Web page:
The day-to-day management of type 1 diabetes demands much more of patients than simply insulin dosing and glucose monitoring. A fundamental aspect of comprehensive and person-centered type 1 diabetes care includes addressing the complex social, emotional, behavioral, and environmental factors that affect both mental and physical health of people living with diabetes. Psychosocial and behavioral interventions (i.e., interventions with psychological, educational, behavioral change, and peer support components) can address the burdensome nature and emotional toll of day-to-day type 1 diabetes management, offering critical support for individuals living with type 1 diabetes to attain their best health and wellness outcomes. Yet, even when new interventions are successful in clinical trials, they are often time- and resource-intensive, and it is notoriously challenging to implement and sustain them in the busy clinical settings where patients receive their routine T1D care. The objective of this ADA Pathway project is to learn how to translate evidence-based psychosocial and behavioral interventions into routine care where they will support all people living with type 1 diabetes. This project will build a scientific pipeline to translate promising evidence-based psychosocial and behavioral interventions from research settings into clinical care; the early pipeline swiftly implements new evidence-based within routine care, while the latter part rigorously tests how well they work and for whom. As a specific use case with which I will build and test the pipeline, we will focus on screening for and addressing diabetes distress, which is a psychosocial issue that is prevalent among adults with type 1 diabetes, does not self-resolve, but is responsive to intervention. (Care guidelines from the American Diabetes Association recommend screening for and promptly addressing diabetes distress when it is detected.) Over the five years of funding, this project will implement and integrate evidence-based psychosocial screening and treatment options as part of routine type 1 diabetes care and generate the data that are critically needed to sustain them over timeóhow to target or tailor them to individual patientsí unique needs. Our goal is that this work will transform type 1 diabetes care in the future such that existing and emerging psychosocial and behavioral interventions can be more rapidly streamlined within routine practice and individualized to meet patients needs.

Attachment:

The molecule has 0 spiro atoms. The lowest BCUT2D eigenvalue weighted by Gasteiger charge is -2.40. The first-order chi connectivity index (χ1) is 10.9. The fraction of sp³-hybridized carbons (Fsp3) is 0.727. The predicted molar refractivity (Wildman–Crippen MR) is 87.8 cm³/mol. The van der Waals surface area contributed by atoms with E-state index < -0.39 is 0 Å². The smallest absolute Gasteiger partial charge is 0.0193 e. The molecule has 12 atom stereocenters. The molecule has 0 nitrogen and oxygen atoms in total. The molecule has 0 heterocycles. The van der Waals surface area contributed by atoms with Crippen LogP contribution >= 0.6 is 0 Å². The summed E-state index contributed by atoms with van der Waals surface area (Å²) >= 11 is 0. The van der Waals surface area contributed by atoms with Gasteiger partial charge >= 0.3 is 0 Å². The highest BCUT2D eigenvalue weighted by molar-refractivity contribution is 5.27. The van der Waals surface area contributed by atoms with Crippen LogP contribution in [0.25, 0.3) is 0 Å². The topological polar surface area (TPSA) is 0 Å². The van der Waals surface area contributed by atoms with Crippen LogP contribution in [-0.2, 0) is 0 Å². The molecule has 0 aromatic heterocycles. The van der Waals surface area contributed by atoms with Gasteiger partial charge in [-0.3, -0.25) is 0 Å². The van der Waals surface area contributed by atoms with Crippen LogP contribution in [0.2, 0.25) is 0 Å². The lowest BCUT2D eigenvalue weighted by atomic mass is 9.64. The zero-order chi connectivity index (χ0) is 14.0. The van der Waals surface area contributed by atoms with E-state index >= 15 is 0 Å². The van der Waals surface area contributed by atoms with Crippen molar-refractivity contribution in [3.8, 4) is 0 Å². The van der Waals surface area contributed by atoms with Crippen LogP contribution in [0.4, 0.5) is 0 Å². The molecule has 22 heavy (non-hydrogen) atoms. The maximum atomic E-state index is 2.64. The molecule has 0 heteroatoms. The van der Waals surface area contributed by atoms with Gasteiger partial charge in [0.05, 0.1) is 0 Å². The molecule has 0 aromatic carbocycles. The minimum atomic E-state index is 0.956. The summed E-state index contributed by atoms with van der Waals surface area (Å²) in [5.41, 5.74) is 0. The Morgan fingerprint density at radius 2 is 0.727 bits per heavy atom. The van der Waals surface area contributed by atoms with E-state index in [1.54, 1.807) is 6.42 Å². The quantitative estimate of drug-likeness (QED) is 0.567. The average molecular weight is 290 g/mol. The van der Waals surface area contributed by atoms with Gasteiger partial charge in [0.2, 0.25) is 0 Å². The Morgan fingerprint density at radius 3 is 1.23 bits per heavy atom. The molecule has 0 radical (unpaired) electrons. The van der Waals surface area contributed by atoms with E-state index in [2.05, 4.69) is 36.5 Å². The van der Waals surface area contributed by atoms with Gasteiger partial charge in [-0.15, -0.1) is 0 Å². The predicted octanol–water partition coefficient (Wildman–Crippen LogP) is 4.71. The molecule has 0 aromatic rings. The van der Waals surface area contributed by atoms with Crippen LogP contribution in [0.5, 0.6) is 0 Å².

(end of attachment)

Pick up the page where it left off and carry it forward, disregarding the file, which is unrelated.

If a person with diabetes were to ask you how your project will help them in the future, how would you respond?